Graphene, a truly two-dimensional (2D) and fully Π-conjugated honeycomb network, exhibits many unique
physical and chemical properties that are interesting in a wide range of areas. Since its discovery in 2004, graphene has
been extensively studied in many different fields including nano-electronics, composite materials, energy research, catalysis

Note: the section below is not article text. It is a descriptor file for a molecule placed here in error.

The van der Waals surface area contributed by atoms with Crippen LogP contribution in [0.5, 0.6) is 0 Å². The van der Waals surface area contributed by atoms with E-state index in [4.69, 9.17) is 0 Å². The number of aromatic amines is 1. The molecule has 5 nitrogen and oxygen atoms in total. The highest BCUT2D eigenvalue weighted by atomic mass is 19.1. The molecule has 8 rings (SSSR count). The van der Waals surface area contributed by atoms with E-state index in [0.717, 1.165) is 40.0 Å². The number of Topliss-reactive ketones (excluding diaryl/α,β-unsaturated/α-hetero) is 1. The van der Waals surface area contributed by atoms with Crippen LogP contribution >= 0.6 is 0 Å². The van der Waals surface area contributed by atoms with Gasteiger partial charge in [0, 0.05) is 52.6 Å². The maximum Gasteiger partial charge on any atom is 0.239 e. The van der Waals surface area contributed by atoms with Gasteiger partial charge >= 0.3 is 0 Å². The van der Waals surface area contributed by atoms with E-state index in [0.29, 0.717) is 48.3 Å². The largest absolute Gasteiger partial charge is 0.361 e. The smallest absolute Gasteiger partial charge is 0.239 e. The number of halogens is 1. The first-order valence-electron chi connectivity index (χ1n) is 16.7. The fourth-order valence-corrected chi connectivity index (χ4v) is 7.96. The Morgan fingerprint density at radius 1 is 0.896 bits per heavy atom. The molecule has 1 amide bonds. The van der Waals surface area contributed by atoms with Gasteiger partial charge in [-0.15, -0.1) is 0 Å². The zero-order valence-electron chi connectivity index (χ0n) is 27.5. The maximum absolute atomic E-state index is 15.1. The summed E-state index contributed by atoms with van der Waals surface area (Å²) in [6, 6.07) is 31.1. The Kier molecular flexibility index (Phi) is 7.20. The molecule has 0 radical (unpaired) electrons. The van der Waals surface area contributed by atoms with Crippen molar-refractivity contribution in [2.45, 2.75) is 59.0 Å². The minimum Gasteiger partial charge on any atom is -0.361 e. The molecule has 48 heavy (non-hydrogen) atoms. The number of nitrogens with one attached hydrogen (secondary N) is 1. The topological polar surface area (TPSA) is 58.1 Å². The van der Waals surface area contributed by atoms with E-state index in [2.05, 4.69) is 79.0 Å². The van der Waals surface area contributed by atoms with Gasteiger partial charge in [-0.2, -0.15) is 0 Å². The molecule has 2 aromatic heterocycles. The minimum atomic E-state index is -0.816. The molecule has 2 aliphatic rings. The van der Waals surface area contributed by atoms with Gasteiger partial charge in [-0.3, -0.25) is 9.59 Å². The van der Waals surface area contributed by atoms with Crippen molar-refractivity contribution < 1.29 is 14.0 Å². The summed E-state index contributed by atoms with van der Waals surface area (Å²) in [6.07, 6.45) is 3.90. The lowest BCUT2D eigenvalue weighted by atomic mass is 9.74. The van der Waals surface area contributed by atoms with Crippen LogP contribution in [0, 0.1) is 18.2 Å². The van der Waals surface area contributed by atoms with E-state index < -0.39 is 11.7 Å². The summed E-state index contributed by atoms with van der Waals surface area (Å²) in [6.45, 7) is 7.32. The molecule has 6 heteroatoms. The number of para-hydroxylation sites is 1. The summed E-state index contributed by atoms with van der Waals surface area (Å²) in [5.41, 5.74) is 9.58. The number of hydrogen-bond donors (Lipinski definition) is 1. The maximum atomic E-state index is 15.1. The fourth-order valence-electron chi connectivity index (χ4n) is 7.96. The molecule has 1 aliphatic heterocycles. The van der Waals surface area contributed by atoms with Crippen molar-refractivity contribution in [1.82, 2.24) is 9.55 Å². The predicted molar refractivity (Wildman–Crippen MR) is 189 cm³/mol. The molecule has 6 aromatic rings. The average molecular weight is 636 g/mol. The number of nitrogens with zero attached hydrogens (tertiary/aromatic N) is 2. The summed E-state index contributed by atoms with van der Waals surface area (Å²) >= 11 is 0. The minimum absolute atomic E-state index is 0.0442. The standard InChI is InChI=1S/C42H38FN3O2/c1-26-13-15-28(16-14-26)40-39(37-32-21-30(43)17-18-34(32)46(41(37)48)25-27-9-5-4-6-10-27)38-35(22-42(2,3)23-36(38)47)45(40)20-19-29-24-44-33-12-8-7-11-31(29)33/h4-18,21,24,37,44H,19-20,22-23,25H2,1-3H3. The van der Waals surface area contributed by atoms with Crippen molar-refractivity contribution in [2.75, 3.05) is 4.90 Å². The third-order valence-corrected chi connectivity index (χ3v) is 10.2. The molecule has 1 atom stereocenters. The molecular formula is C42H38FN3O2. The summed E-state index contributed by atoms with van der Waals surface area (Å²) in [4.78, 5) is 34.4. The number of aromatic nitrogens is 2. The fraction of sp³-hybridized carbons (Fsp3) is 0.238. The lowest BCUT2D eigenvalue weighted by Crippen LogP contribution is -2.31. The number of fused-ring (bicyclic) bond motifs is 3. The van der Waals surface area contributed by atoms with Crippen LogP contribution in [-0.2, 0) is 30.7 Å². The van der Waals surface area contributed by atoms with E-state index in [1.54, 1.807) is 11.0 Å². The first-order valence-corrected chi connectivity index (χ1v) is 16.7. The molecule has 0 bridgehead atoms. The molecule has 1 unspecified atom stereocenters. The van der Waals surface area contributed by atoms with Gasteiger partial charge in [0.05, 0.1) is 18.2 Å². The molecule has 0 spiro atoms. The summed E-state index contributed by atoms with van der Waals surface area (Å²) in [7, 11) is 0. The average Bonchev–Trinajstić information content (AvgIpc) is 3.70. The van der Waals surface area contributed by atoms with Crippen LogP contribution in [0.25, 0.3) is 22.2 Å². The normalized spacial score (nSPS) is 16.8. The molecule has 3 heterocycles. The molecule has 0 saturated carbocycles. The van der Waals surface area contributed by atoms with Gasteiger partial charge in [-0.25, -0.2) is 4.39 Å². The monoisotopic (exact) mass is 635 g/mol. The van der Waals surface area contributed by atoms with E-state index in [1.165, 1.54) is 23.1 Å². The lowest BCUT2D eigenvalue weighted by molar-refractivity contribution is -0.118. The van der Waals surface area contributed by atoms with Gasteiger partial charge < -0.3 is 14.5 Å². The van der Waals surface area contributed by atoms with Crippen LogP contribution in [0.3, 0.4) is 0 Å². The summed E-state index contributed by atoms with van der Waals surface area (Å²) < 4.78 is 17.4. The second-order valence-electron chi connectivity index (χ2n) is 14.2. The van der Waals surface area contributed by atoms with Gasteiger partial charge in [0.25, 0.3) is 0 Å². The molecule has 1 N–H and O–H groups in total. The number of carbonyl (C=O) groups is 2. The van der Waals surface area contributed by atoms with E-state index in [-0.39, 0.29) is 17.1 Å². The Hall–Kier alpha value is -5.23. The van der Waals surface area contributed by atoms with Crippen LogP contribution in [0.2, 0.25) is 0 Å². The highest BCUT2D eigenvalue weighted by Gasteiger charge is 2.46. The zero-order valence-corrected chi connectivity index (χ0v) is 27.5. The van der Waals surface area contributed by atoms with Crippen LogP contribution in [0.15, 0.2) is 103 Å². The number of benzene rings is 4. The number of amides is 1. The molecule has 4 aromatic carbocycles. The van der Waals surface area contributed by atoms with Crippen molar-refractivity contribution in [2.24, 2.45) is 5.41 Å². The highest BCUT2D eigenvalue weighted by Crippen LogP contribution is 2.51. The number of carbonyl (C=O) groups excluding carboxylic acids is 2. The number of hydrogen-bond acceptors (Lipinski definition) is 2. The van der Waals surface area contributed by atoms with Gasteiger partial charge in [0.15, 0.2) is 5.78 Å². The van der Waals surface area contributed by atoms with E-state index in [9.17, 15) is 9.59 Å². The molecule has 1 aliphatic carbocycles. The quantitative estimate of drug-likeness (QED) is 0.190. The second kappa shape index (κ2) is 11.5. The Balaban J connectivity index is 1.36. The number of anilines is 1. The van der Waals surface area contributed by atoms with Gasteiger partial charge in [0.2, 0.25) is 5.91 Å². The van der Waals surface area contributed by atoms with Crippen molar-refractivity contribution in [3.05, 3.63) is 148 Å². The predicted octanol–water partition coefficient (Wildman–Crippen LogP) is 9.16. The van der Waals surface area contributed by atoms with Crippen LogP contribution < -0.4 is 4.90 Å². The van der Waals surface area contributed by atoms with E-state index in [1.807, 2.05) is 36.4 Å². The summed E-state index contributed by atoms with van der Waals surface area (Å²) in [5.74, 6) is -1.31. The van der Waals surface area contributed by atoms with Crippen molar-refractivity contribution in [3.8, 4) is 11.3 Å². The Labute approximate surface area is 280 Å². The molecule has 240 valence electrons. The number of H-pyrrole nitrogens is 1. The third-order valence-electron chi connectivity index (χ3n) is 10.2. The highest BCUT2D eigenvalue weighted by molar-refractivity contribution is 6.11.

and so on. Based on the fascinating action of members in the carbon family, notably zero dimensional (0D) fullerenes
and one dimensional (1D) carbon nanotubes (CNTs) in biomedical areas, increasing number of reports have explored the
potential of graphene for different biomedical and biotechnical applications since 2008. This manuscript aims to provide a
summary of current research progress of graphene-based carbon materials in biosensing, drug (gene) delivery and tissue
engineering, and discusses the opportunities and challenges in this rapidly growing field.